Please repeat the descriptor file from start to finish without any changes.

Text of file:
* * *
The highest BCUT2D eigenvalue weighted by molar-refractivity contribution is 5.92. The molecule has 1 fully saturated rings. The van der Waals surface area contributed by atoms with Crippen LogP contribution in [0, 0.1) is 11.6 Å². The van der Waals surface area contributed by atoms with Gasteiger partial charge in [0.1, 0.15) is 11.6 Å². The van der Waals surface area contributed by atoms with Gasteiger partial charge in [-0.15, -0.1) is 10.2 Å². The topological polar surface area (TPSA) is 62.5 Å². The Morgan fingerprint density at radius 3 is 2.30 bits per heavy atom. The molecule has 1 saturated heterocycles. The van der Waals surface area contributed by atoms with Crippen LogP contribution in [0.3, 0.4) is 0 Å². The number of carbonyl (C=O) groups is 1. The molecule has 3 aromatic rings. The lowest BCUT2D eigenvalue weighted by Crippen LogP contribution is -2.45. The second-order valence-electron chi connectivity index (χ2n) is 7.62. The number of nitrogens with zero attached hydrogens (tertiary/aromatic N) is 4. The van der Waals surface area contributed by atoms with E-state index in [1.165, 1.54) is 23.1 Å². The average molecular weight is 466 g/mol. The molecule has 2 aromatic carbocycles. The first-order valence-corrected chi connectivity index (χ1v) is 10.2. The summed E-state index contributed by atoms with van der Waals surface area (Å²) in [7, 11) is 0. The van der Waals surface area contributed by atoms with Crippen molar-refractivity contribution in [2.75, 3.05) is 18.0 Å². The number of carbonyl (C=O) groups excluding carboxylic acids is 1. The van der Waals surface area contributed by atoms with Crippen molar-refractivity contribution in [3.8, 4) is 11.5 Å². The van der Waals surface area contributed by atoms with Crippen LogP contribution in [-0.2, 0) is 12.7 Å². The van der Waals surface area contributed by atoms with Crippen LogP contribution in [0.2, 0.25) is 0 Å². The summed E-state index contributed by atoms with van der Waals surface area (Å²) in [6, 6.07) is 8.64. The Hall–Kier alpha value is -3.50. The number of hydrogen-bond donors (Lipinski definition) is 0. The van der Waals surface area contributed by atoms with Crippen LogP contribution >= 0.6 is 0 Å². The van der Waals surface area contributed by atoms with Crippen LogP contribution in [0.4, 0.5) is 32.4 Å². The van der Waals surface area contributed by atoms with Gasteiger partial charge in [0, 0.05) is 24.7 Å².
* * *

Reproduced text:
The highest BCUT2D eigenvalue weighted by molar-refractivity contribution is 5.92. The molecule has 1 fully saturated rings. The van der Waals surface area contributed by atoms with Crippen LogP contribution in [0, 0.1) is 11.6 Å². The van der Waals surface area contributed by atoms with Gasteiger partial charge in [0.1, 0.15) is 11.6 Å². The van der Waals surface area contributed by atoms with Gasteiger partial charge in [-0.15, -0.1) is 10.2 Å². The topological polar surface area (TPSA) is 62.5 Å². The Morgan fingerprint density at radius 3 is 2.30 bits per heavy atom. The molecule has 1 saturated heterocycles. The van der Waals surface area contributed by atoms with Crippen LogP contribution in [0.3, 0.4) is 0 Å². The number of carbonyl (C=O) groups is 1. The molecule has 3 aromatic rings. The lowest BCUT2D eigenvalue weighted by Crippen LogP contribution is -2.45. The second-order valence-electron chi connectivity index (χ2n) is 7.62. The number of nitrogens with zero attached hydrogens (tertiary/aromatic N) is 4. The van der Waals surface area contributed by atoms with E-state index in [1.165, 1.54) is 23.1 Å². The average molecular weight is 466 g/mol. The molecule has 2 aromatic carbocycles. The first-order valence-corrected chi connectivity index (χ1v) is 10.2. The summed E-state index contributed by atoms with van der Waals surface area (Å²) in [7, 11) is 0. The van der Waals surface area contributed by atoms with Crippen molar-refractivity contribution in [2.75, 3.05) is 18.0 Å². The number of carbonyl (C=O) groups excluding carboxylic acids is 1. The van der Waals surface area contributed by atoms with Crippen molar-refractivity contribution in [3.8, 4) is 11.5 Å². The van der Waals surface area contributed by atoms with Crippen LogP contribution in [-0.2, 0) is 12.7 Å². The van der Waals surface area contributed by atoms with Crippen LogP contribution in [0.2, 0.25) is 0 Å². The summed E-state index contributed by atoms with van der Waals surface area (Å²) in [6, 6.07) is 8.64. The Hall–Kier alpha value is -3.50. The number of hydrogen-bond donors (Lipinski definition) is 0. The van der Waals surface area contributed by atoms with Crippen LogP contribution >= 0.6 is 0 Å². The van der Waals surface area contributed by atoms with Crippen LogP contribution in [0.4, 0.5) is 32.4 Å². The van der Waals surface area contributed by atoms with Gasteiger partial charge in [0, 0.05) is 24.7 Å².